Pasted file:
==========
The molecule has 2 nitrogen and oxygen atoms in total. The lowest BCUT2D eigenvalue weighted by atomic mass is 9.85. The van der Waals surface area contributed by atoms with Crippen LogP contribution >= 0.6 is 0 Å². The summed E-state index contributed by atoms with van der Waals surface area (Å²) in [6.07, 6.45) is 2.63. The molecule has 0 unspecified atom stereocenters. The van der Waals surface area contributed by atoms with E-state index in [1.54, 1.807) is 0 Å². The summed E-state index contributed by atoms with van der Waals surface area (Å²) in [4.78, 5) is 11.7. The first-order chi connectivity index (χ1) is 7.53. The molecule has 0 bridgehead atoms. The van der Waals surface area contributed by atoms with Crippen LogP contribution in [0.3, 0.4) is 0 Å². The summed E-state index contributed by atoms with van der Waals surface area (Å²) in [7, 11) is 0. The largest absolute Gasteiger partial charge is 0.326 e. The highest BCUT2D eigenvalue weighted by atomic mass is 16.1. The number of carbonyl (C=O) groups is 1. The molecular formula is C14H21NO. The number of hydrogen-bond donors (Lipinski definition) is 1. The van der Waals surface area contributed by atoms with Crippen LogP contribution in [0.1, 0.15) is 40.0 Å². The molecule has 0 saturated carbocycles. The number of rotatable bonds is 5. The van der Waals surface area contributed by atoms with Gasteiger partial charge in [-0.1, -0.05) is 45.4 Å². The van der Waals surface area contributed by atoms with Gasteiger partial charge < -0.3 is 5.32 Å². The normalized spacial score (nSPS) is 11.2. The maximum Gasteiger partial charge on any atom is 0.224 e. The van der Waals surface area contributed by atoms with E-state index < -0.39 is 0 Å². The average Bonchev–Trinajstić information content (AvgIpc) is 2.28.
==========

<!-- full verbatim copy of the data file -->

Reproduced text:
The molecule has 2 nitrogen and oxygen atoms in total. The lowest BCUT2D eigenvalue weighted by atomic mass is 9.85. The van der Waals surface area contributed by atoms with Crippen LogP contribution >= 0.6 is 0 Å². The summed E-state index contributed by atoms with van der Waals surface area (Å²) in [6.07, 6.45) is 2.63. The molecule has 0 unspecified atom stereocenters. The van der Waals surface area contributed by atoms with E-state index in [1.54, 1.807) is 0 Å². The summed E-state index contributed by atoms with van der Waals surface area (Å²) in [4.78, 5) is 11.7. The first-order chi connectivity index (χ1) is 7.53. The molecule has 0 bridgehead atoms. The van der Waals surface area contributed by atoms with Crippen LogP contribution in [0.3, 0.4) is 0 Å². The summed E-state index contributed by atoms with van der Waals surface area (Å²) in [7, 11) is 0. The largest absolute Gasteiger partial charge is 0.326 e. The highest BCUT2D eigenvalue weighted by atomic mass is 16.1. The number of carbonyl (C=O) groups is 1. The molecular formula is C14H21NO. The number of hydrogen-bond donors (Lipinski definition) is 1. The van der Waals surface area contributed by atoms with Crippen LogP contribution in [0.1, 0.15) is 40.0 Å². The molecule has 0 saturated carbocycles. The number of rotatable bonds is 5. The van der Waals surface area contributed by atoms with Gasteiger partial charge in [-0.1, -0.05) is 45.4 Å². The van der Waals surface area contributed by atoms with Gasteiger partial charge < -0.3 is 5.32 Å². The normalized spacial score (nSPS) is 11.2. The maximum Gasteiger partial charge on any atom is 0.224 e. The van der Waals surface area contributed by atoms with E-state index < -0.39 is 0 Å². The average Bonchev–Trinajstić information content (AvgIpc) is 2.28.